October 25, 2014
Premier League kicks off
LONDON— England’s major soccer championship, the Premier League, starts this weekend. With its matches being most watched all over the world, it is looked upon as the most important league. Most of its clubs, with rich owners, have again spent a lot of money to bring top stars from other countries, but it does not have the really top players, like Messi, Neymar, Luis Suárez, Bale and Iniesta who are in Spain with Real Madrid and Barcelona.
Among the novelties is the introduction of the vanishing spray used by referees to stop attackers and defenders moving forward in free kicks near goal which was used for the first time in this year’s World Cup. Apart from the Premier League, it will also be introduced in the German Bundesliga this season. The spray was invented in Argentina and has been used in that country’s championship for years. It certainly took European countries a long time to introduce this useful aid for referees and if they had not seen it in the World Cup, it might have taken longer.
Also, they have only just realized the gravity of concussion in sport because more has been written about it — also in this column years ago — and the NFL (American Football’s National Football League) is due to pay out a large amount after a court case started by players. A doctor will have to be present at each Premier League match to decide whether a concussed player can carry on playing or not.
Fans are seriously protesting about ticket prices and were organizing a march on the Premier League and Football League headquarters. Clubs receive so much money from sponsors and TV that they should benefit their loyal fans. Only one Premier Division club (Newcastle United) have slightly reduced prices. Seven have frozen prices and others have increased with Arsenal charging over 2,000 pounds (around 28,000 pesos) for season tickets for the first time.
There are a few more Argentine players such as former international goalkeeper Willy Caballero (who went straight into the first team for last Sunday’s Community Shield match between the league champions and cup winners) and Bruno Zuculini at Manchester City which now has four from the country in its squad. Newcastle United made seven new signings, including Facundo Ferreyra on whom their low scoring team is relying on goals. Mauro Zárate joined West Ham.
FA Cup winners Arsenal, spending more money than last year on new signings (including Chile’s Alexis Sánchez), are reckoned to have their strongest attack in years and should follow up their 3-0 Community Shield victory over league champions Manchester City with a good season in which they have qualified for the European competition for the 17th straight time. Their long-serving manager Arsene Wenger believes that the European Football Union’s (UEFA) Fair Play Rules (PFR) have levelled competition and given them a better chance as Arsenal has more financial power than others.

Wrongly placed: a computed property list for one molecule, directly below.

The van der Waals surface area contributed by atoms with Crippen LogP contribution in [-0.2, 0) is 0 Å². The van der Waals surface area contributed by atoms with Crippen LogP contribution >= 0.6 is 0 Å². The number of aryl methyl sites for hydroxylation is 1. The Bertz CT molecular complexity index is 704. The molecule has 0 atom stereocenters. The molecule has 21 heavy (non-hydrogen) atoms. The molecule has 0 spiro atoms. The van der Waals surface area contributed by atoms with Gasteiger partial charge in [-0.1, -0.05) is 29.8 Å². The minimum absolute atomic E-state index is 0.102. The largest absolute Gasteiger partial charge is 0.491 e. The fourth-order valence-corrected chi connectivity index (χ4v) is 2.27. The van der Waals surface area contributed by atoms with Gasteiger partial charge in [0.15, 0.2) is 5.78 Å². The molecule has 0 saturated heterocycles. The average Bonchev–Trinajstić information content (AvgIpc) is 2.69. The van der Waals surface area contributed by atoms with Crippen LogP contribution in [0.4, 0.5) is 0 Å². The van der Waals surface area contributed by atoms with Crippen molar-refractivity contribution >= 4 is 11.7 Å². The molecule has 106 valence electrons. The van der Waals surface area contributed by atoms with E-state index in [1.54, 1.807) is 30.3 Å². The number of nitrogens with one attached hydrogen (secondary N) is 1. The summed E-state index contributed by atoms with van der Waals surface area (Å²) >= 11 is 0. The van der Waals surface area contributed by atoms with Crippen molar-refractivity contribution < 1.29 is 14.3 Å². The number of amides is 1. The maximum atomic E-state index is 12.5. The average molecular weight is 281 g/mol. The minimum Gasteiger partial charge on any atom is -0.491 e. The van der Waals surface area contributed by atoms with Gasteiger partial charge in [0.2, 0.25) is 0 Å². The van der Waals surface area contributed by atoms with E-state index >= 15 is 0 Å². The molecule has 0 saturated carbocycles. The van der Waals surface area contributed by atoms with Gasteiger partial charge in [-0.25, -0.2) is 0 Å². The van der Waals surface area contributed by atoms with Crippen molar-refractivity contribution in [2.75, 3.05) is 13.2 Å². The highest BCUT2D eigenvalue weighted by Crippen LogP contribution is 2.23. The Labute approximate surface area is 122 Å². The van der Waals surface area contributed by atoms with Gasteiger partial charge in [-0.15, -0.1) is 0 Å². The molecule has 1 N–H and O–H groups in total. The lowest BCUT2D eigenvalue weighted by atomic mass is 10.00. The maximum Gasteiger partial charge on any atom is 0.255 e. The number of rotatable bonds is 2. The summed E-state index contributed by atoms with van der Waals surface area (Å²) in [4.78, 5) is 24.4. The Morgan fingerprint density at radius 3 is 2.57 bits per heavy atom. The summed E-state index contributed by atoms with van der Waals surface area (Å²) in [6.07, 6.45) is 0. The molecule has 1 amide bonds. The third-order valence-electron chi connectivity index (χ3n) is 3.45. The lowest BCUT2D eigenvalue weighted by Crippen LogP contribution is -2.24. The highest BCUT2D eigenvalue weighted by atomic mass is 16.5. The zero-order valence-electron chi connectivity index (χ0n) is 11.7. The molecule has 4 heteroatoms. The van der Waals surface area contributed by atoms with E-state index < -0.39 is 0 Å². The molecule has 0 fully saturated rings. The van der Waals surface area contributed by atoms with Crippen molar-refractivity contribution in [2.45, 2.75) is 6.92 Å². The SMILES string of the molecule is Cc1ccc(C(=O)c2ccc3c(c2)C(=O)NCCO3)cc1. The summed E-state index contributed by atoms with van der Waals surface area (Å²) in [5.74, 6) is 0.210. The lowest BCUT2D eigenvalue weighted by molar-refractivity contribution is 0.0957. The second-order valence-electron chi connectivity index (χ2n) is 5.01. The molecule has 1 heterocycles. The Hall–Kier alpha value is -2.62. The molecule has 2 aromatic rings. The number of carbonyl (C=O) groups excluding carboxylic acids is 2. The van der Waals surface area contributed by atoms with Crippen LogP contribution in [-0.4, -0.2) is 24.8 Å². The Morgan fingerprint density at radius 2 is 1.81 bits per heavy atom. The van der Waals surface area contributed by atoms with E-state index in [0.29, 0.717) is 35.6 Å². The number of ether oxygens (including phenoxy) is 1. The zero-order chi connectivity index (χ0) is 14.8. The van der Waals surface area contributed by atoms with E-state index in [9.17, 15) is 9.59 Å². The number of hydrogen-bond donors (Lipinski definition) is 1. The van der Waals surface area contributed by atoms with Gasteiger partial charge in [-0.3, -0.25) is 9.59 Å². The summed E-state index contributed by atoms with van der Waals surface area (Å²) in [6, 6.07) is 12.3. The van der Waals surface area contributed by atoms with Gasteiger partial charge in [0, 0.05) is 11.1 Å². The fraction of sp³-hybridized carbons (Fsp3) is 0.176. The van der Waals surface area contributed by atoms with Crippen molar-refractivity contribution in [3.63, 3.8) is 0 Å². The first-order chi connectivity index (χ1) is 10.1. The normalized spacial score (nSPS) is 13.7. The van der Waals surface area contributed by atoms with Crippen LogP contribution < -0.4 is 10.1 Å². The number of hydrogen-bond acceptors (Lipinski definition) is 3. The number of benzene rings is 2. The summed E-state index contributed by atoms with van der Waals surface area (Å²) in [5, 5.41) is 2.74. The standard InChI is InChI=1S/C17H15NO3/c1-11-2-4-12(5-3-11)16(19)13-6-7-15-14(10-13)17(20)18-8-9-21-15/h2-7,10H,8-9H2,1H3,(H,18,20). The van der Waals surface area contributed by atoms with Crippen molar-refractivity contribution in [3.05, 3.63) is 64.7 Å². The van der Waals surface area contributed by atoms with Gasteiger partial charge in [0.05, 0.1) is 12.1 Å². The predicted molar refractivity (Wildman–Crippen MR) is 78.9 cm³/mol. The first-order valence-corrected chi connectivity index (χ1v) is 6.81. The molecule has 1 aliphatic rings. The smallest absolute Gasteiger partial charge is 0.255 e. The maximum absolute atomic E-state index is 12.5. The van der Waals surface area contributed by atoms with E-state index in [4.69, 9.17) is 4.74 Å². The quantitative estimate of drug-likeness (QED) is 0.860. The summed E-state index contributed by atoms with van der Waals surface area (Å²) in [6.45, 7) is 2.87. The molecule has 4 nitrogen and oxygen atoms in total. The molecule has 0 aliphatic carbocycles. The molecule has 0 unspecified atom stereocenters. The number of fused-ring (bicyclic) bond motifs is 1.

Manchester City are one of the clubs which have been sanctioned under PFR rules for spending more than their income and must enter European competition with a squad of only 21 players. New York City and Melbourne City have the same owner and Frank Lampard, just transferred by Chelsea to New York, has now been loaned to Manchester City who need five home-grown players in the squad. This move is being investigated. City’s Argentine international defender Pablo Zabaleta collected the most yellow cards in the division last season—11.
Manchester City are a bit weak in front, specially with Sergio Agüero’s frequent injuries. The club doctor says his muscles are twice the size than when he played in Spain and his body can- not cope. Yet the Argentine international scored 28 goals in 34 matches last season and has just being given a new five-year contract at 210,000 pounds (almost three million pesos) per week.
At Manchester United, new Dutch World Cup coach Louis van Gaal is changing tactics and predicts they will not at first be successful, but the players disagree and pre-season warmup results seem to back them up. Van Gaal is playing 3-4-1-2 in attack and 5-3-2 or 3-5-2 in defence, but historians say no team has ever won the title with a three-men defence.
Other big spenders are Liverpool with the high transfer fee obtained for Luis Suárez from Real Madrid and at press time they were negotiating for a ninth leading player from abroad. At Tottenham Hotspur, Argentine Erik Lamela was a disappointment last season but he looks like improving under new coach and countryman Mauricio Pochettino. Chelsea look good again with stars Cesc Fabregas and goal-scorer Diego Costa from Spain. All three clubs look like top-4 candidates.
Southampton finished eighth and played good soccer under Pochettino last season with what looked like a modest team. He left for Tottenham and half a dozen key men left, also to further their careers at bigger clubs. There is, of course, no guarantee that they will do well at another club with different tactics and not the good teamwork achieved at Southampton which now look like relegation candidates.
In the Second Division (Championship), Blackpool began the season last weekend with only 10 professionals signed due to disagreements between the coach (José Riga) and owner. Riga says he needs 10 more players before the end of the transfer window and is not optimistic that he will find anybody worthwhile. Blackpool look like relegation candidates.